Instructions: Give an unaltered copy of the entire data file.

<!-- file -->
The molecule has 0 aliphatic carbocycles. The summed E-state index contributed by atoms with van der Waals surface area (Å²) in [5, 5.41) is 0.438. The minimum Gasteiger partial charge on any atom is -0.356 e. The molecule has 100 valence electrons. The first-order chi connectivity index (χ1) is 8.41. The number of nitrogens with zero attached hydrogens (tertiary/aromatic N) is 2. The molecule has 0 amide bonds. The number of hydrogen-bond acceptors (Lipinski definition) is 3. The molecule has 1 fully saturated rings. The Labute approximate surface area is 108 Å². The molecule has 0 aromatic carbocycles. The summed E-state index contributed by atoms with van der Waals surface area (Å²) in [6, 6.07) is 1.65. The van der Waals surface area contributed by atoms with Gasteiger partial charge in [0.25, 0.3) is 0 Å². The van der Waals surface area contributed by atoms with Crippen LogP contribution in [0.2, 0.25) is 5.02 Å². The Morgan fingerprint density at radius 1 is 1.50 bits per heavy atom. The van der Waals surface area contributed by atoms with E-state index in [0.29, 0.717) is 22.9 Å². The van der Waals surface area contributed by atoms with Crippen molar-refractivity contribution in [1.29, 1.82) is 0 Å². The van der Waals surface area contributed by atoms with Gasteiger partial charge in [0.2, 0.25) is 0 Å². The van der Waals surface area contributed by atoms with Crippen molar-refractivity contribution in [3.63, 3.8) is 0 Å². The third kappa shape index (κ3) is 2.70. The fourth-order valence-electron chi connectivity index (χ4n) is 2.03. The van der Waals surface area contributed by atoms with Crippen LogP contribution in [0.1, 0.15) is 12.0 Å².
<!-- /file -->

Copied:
The molecule has 0 aliphatic carbocycles. The summed E-state index contributed by atoms with van der Waals surface area (Å²) in [5, 5.41) is 0.438. The minimum Gasteiger partial charge on any atom is -0.356 e. The molecule has 100 valence electrons. The first-order chi connectivity index (χ1) is 8.41. The number of nitrogens with zero attached hydrogens (tertiary/aromatic N) is 2. The molecule has 0 amide bonds. The number of hydrogen-bond acceptors (Lipinski definition) is 3. The molecule has 1 fully saturated rings. The Labute approximate surface area is 108 Å². The molecule has 0 aromatic carbocycles. The summed E-state index contributed by atoms with van der Waals surface area (Å²) in [6, 6.07) is 1.65. The van der Waals surface area contributed by atoms with Gasteiger partial charge in [0.25, 0.3) is 0 Å². The van der Waals surface area contributed by atoms with Crippen LogP contribution in [0.2, 0.25) is 5.02 Å². The Morgan fingerprint density at radius 1 is 1.50 bits per heavy atom. The van der Waals surface area contributed by atoms with E-state index in [0.29, 0.717) is 22.9 Å². The van der Waals surface area contributed by atoms with Crippen molar-refractivity contribution in [1.29, 1.82) is 0 Å². The van der Waals surface area contributed by atoms with Gasteiger partial charge in [0.2, 0.25) is 0 Å². The van der Waals surface area contributed by atoms with Crippen molar-refractivity contribution in [3.63, 3.8) is 0 Å². The third kappa shape index (κ3) is 2.70. The fourth-order valence-electron chi connectivity index (χ4n) is 2.03. The van der Waals surface area contributed by atoms with Crippen LogP contribution in [0.1, 0.15) is 12.0 Å².